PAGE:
Vardan Mamikonyan (ca. 380 – 26 May, 451) was an outstanding medieval Armenian sparapet (commander-in-chief), prince, and a hero of the religious-national struggle of Armenians of the 5th century. He raised the Armenian people to the defense of their Christian faith from persecution by the Zoroastrian Iranian Sassanids in the Battle of Avarayr on May 26, 451.
The battle took place near the village of Avarayr near the Armenian city of Nakhijevan on the banks of the Tghmut (Tkhmut) River. It was a battle for the right to profess the Christian faith adopted by the Armenians in 301 AD. Sassanian Iran attempted to bring the Armenians back to the pagan fire worship that still dominated Iran.
Women, elderly, and even children capable of holding a weapon came to the battlefield. The Armenian army under the command of Vardan Mamikonyan numbered 66.000, whereas the Persian army under the command of Mushkin Niusalavurd had more than 200,000 soldiers.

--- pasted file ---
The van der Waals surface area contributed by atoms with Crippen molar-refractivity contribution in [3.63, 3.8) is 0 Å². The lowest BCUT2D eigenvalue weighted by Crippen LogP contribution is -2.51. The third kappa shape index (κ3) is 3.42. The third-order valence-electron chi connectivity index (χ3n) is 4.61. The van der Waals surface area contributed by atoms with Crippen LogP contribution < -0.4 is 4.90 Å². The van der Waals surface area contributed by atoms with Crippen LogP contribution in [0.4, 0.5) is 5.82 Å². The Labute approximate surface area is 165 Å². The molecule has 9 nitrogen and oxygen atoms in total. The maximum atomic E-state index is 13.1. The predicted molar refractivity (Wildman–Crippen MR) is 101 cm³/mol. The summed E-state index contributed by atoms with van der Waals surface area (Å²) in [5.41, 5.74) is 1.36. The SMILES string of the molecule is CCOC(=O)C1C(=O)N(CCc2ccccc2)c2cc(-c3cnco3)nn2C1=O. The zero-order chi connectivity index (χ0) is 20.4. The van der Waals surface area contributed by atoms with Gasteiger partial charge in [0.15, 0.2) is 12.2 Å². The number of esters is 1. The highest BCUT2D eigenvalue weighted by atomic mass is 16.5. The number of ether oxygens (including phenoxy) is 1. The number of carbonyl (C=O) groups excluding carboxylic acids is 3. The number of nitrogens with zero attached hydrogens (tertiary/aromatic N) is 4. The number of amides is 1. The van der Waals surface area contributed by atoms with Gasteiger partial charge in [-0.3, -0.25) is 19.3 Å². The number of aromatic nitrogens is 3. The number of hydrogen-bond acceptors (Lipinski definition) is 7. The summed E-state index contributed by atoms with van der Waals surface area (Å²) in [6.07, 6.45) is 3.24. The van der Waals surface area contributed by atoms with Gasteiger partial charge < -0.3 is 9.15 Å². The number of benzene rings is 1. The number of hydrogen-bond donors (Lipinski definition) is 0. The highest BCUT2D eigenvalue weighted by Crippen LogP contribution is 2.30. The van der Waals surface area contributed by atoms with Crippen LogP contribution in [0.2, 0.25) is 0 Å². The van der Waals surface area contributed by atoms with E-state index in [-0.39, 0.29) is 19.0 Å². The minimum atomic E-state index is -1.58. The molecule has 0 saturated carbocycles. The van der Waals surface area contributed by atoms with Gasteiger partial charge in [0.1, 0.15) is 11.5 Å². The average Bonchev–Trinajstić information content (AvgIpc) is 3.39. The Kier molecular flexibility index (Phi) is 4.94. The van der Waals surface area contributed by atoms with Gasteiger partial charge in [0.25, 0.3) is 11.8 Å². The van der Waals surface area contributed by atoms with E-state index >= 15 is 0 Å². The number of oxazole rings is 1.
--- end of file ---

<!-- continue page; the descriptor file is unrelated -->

The Armenian army lost the battle due to the numerical superiority of the enemy. But even after this battle, the Armenian warriors did not surrender and fought a guerrilla war, eventually earning their right to profess Christianity.
The Battle of Avarayr was the first battle in the defense of the Christian faith in history. As the Armenian historian Yeghishe writes, Armenians fought “for their faith and their fatherland.” As a result of this battle, the Persians recognized the right of the Armenians to follow their faith. In spite of their loss, the Armenians achieved a spiritual victory in the battle.
As a result of the movement under the leadership of Vardan Mamikonyan, Armenia largely regained its internal self-government. With some interruptions, the struggle continued, but its negative outcome wouldn’t threaten the ultimate triumph of Christianity in Armenia.
In this sense, the Battle of Avarayr is treated as if it wasn’t lost. And Vardan Sparapet who fell in this battle is perceived in Armenia as a victorious national hero.